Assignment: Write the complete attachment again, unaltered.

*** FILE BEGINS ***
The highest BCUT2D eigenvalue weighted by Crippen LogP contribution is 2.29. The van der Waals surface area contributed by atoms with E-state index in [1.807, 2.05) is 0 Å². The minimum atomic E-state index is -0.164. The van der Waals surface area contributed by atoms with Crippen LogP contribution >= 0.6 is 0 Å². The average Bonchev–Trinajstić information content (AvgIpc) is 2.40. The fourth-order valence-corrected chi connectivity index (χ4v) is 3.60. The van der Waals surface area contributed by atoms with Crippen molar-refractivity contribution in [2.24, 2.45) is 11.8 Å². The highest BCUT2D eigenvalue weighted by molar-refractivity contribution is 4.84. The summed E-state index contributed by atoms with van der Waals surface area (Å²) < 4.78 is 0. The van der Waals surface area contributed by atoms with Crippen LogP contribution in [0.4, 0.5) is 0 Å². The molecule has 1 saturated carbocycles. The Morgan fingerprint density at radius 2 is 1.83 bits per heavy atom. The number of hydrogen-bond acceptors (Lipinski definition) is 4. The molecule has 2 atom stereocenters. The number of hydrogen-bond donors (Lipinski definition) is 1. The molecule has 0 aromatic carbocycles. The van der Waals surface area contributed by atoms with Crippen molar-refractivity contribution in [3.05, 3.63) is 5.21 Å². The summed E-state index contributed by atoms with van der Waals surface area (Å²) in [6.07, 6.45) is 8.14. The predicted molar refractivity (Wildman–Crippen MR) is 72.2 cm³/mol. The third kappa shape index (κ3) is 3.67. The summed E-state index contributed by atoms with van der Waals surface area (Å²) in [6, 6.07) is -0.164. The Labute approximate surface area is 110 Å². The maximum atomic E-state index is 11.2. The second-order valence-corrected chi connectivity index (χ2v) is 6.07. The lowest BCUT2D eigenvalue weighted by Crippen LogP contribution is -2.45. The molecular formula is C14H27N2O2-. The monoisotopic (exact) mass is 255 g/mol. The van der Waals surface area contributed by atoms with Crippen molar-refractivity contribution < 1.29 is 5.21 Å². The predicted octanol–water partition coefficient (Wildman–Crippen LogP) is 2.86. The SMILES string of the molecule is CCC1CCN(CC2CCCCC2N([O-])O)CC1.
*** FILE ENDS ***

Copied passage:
The highest BCUT2D eigenvalue weighted by Crippen LogP contribution is 2.29. The van der Waals surface area contributed by atoms with E-state index in [1.807, 2.05) is 0 Å². The minimum atomic E-state index is -0.164. The van der Waals surface area contributed by atoms with Crippen LogP contribution >= 0.6 is 0 Å². The average Bonchev–Trinajstić information content (AvgIpc) is 2.40. The fourth-order valence-corrected chi connectivity index (χ4v) is 3.60. The van der Waals surface area contributed by atoms with Crippen molar-refractivity contribution in [2.24, 2.45) is 11.8 Å². The highest BCUT2D eigenvalue weighted by molar-refractivity contribution is 4.84. The summed E-state index contributed by atoms with van der Waals surface area (Å²) < 4.78 is 0. The van der Waals surface area contributed by atoms with Crippen LogP contribution in [0.4, 0.5) is 0 Å². The molecule has 1 saturated carbocycles. The Morgan fingerprint density at radius 2 is 1.83 bits per heavy atom. The number of hydrogen-bond acceptors (Lipinski definition) is 4. The molecule has 2 atom stereocenters. The number of hydrogen-bond donors (Lipinski definition) is 1. The molecule has 0 aromatic carbocycles. The van der Waals surface area contributed by atoms with Crippen molar-refractivity contribution in [3.05, 3.63) is 5.21 Å². The summed E-state index contributed by atoms with van der Waals surface area (Å²) in [6.07, 6.45) is 8.14. The predicted molar refractivity (Wildman–Crippen MR) is 72.2 cm³/mol. The third kappa shape index (κ3) is 3.67. The summed E-state index contributed by atoms with van der Waals surface area (Å²) in [6, 6.07) is -0.164. The Labute approximate surface area is 110 Å². The maximum atomic E-state index is 11.2. The second-order valence-corrected chi connectivity index (χ2v) is 6.07. The lowest BCUT2D eigenvalue weighted by Crippen LogP contribution is -2.45. The molecular formula is C14H27N2O2-. The monoisotopic (exact) mass is 255 g/mol. The van der Waals surface area contributed by atoms with Crippen molar-refractivity contribution < 1.29 is 5.21 Å². The predicted octanol–water partition coefficient (Wildman–Crippen LogP) is 2.86. The SMILES string of the molecule is CCC1CCN(CC2CCCCC2N([O-])O)CC1.